Cognitive Behavioral Strategies

Lynne S. Gots, Ph.D.
Licensed Psychologist

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Get Started on Dealing with Procrastination Now!

By Lynne Gots, posted on September 4th, 2013.

Ok, enough putting it off. No more checking Facebook for status updates of people I don’t remember from high school but can’t unfriend because I’m afraid of offending them. No more binge-watching Orange is the New Black. No more scrolling through the App Store to find the perfect habit tracker. No more games of Words with Friends. I have to stop procrastinating and write a blog post on procrastination.

The beginning of September brings out the inner student in all of us, even if it’s been decades since we last smelled the intoxicating possibilities contained in a brand-new box of Crayola crayons. A new school year is a blank slate—a chance to start over with pristine notebooks and no overdue assignments.

Unfortunately, life isn’t quite like school. Time isn’t measured in semesters. There are always endless projects to complete and opportunities to avoid them.

Dealing with procrastination requires a tough love approach. No excuses. No second chances. Just do it. Now.

Easier said than done, of course. It calls for a major cognitive overhaul. New rules.

Memorize, and repeat often:

1)    Later isn’t a better time.

2)    You’re fooling yourself.

3)    There is no better time.

4)    You don’t have to feel like it to do it.

You can work on your capacity to follow through with a plan by practicing just one small behavior every day. Meditation is a good choice because it can help you sit with uncomfortable feelings. Over time, it may actually strengthen the part of the brain involved in organization and planning.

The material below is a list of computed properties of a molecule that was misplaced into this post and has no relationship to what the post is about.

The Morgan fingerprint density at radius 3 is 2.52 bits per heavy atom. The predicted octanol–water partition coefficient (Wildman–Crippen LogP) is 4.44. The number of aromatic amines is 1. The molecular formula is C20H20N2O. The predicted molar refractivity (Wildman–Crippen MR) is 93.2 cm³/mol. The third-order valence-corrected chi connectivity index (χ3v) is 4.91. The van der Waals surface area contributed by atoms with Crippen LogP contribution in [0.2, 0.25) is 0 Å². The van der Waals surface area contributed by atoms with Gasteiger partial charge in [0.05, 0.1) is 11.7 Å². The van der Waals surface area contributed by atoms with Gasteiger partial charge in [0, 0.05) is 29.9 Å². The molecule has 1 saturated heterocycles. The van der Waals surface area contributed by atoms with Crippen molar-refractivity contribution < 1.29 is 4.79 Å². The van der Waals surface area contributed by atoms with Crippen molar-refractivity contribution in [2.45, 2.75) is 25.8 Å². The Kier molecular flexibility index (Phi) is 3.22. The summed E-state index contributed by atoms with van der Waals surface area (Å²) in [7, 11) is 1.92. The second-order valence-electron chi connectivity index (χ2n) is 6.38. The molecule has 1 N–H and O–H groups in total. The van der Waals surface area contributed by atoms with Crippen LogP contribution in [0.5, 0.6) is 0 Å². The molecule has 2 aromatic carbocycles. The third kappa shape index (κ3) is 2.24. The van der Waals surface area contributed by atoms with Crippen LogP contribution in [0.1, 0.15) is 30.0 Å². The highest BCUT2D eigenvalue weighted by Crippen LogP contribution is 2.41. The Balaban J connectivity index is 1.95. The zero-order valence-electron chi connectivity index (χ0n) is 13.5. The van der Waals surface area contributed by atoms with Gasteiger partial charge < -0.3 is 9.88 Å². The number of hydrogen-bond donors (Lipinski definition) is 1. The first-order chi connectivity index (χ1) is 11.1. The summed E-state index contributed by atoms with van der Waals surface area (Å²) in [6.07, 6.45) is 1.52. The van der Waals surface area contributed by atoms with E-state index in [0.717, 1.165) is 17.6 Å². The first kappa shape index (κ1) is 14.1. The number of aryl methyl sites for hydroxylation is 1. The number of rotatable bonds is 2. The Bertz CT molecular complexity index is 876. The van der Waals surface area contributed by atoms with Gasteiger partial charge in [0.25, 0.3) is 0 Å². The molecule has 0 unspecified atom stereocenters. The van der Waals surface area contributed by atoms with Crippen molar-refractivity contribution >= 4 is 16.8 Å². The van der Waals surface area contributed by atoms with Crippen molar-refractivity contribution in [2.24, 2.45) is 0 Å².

But any behavior (preferably one that doesn’t take more than a few minutes) will do. You can decide you’ll sweep the kitchen floor every night at 8 pm, or empty your in-box at the end of each workday. The point is to choose an activity and carry it out, no matter what.

Procrastinators also should practice resisting the overwhelming impulse to give into avoidance. One way to power through the urge to avoid is by not hitting the Snooze button when your alarm goes off. You’ll be working on ignoring the self-sabotaging messages your brain is sending you. And as an added bonus, you’ll be starting the morning with a sense of accomplishment that can boost your motivation to take care of business throughout the rest of the day.

No matter how long your To Do list, crossing off even one item can help you break through the inertia of procrastination. I feel so much better already! But I’m just getting started. I’ll have more tips on how to deal with this irksome problem in future posts.

 

 



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Posted in Behavior Change, Motivation, procrastination, Techniques |

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This blog is intended solely for the purpose of entertainment and education. All remarks are meant as general information and should not be taken as personal diagnostic or therapeutic advice. If you choose to comment on a post, please do not include any information that could identify you as a patient or potential patient. Also, please refrain from making any testimonials about me or my practice, as my professional code of ethics does not permit me to publish such statements. Comments that I deem inappropriate for this forum will not be published.

Contact Dr. Gots

202-331-1566

2440 M Street, NW
Suite 710
Washington, DC 20037

Email >

If you don't receive a response to an email from Dr. Gots in 48 hours, please call the office and leave a voicemail message.

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